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One of the major study tips are understanding what you learn. But when you learn a new word, how do you understand it without memorization?

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2 Answers 2

I assume your question is about learning foreign words?

Understanding is important when learning concepts and ideas. When you understand something (or if you experiment or play with newly learned stuff for that matter) you make connections between the things you've just learned and things you already know. The result is that you will remember the newly learned things better.

The same goes for learning foreign words. It's not so much that you need to 'understand' a word, it's linking it the something you already know so you'll remember it more easily.

For example, learning the French word for explanation, which is 'explication' is probably not very difficult as the two words are rather similar. However, you might have some trouble remembering the Dutch translation, which is 'uitleg', because this word is totally different from the French and English word. Without more knowledge of the Dutch language you cannot link it easily to something you already know. However, even in this case you can use a 'tric' to remember the Dutch word. Image a pirate with a wooden leg explaining your something. This image will link the last part of the Dutch word (leg) with the word explanation. This is called the LinkWord technique and is one of the many mnemonics you can use for learning words.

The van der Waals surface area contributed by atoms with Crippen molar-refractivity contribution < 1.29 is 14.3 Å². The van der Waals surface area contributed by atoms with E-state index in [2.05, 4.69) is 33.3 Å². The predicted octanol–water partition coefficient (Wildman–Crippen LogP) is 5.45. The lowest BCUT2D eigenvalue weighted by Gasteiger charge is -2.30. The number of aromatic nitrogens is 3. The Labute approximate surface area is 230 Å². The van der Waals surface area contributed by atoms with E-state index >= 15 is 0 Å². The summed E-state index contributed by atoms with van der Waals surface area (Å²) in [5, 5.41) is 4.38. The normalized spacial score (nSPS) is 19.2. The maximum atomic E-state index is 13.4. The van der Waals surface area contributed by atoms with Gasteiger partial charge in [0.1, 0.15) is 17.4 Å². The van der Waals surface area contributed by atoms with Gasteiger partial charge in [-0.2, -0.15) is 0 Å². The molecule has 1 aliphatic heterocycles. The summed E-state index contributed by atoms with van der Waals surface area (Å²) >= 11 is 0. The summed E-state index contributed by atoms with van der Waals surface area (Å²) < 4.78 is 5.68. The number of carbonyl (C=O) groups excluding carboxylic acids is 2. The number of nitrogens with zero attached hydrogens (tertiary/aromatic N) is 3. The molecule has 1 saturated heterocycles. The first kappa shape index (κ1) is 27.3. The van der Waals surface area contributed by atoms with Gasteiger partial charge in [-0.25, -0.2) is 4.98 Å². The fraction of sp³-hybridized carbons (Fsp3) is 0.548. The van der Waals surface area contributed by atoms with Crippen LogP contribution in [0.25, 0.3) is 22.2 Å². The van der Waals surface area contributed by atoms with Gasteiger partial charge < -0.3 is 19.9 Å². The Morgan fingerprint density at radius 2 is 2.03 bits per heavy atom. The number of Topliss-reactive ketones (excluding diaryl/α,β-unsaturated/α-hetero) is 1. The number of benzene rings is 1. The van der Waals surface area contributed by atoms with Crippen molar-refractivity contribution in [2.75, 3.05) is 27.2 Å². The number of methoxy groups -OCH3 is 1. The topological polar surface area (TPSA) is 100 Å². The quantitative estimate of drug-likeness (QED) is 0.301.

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I love this technique - my favourite linkword I ever came up with was remembering the Spanish word for rice, 'arroz', by picturing some Robin Hood-style arrows sticking out of a bowl of rice :-) –  Jonathan Deamer Nov 25 '13 at 15:26

Use the word in context, diurnally if necessary, until it's part of your lexicon.

That's the expedient way to foster development of a sesquipedalian vocabulary.

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+1 for the great example, haha. You can't really 'memorize' a word, because your brain doesn't associate it with anything, and you're only retaining it in short-term memory. You'd have to use it in context a few times to pick it up. –  Muz Oct 19 '12 at 14:00

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